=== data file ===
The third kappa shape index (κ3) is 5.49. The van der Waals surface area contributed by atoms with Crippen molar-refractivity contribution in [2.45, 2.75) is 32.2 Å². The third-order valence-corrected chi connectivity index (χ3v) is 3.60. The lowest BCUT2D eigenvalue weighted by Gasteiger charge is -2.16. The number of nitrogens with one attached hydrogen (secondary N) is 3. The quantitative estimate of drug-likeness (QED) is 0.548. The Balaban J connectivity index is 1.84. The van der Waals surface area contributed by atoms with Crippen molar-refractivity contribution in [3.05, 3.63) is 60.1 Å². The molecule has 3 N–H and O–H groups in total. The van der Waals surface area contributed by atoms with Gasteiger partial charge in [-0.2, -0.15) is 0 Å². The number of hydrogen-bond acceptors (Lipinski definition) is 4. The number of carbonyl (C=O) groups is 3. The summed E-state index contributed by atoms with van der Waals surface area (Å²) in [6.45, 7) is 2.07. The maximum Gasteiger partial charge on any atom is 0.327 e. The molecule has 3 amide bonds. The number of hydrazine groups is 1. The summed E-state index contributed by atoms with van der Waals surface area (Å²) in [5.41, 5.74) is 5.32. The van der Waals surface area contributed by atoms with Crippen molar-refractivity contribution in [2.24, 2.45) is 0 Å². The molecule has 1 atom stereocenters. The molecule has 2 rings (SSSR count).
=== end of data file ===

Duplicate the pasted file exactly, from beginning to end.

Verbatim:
The third kappa shape index (κ3) is 5.49. The van der Waals surface area contributed by atoms with Crippen molar-refractivity contribution in [2.45, 2.75) is 32.2 Å². The third-order valence-corrected chi connectivity index (χ3v) is 3.60. The lowest BCUT2D eigenvalue weighted by Gasteiger charge is -2.16. The number of nitrogens with one attached hydrogen (secondary N) is 3. The quantitative estimate of drug-likeness (QED) is 0.548. The Balaban J connectivity index is 1.84. The van der Waals surface area contributed by atoms with Crippen molar-refractivity contribution in [3.05, 3.63) is 60.1 Å². The molecule has 3 N–H and O–H groups in total. The van der Waals surface area contributed by atoms with Gasteiger partial charge in [-0.2, -0.15) is 0 Å². The number of hydrogen-bond acceptors (Lipinski definition) is 4. The number of carbonyl (C=O) groups is 3. The summed E-state index contributed by atoms with van der Waals surface area (Å²) in [6.45, 7) is 2.07. The maximum Gasteiger partial charge on any atom is 0.327 e. The molecule has 3 amide bonds. The number of hydrazine groups is 1. The summed E-state index contributed by atoms with van der Waals surface area (Å²) in [5.41, 5.74) is 5.32. The van der Waals surface area contributed by atoms with Crippen molar-refractivity contribution in [2.24, 2.45) is 0 Å². The molecule has 1 atom stereocenters. The molecule has 2 rings (SSSR count).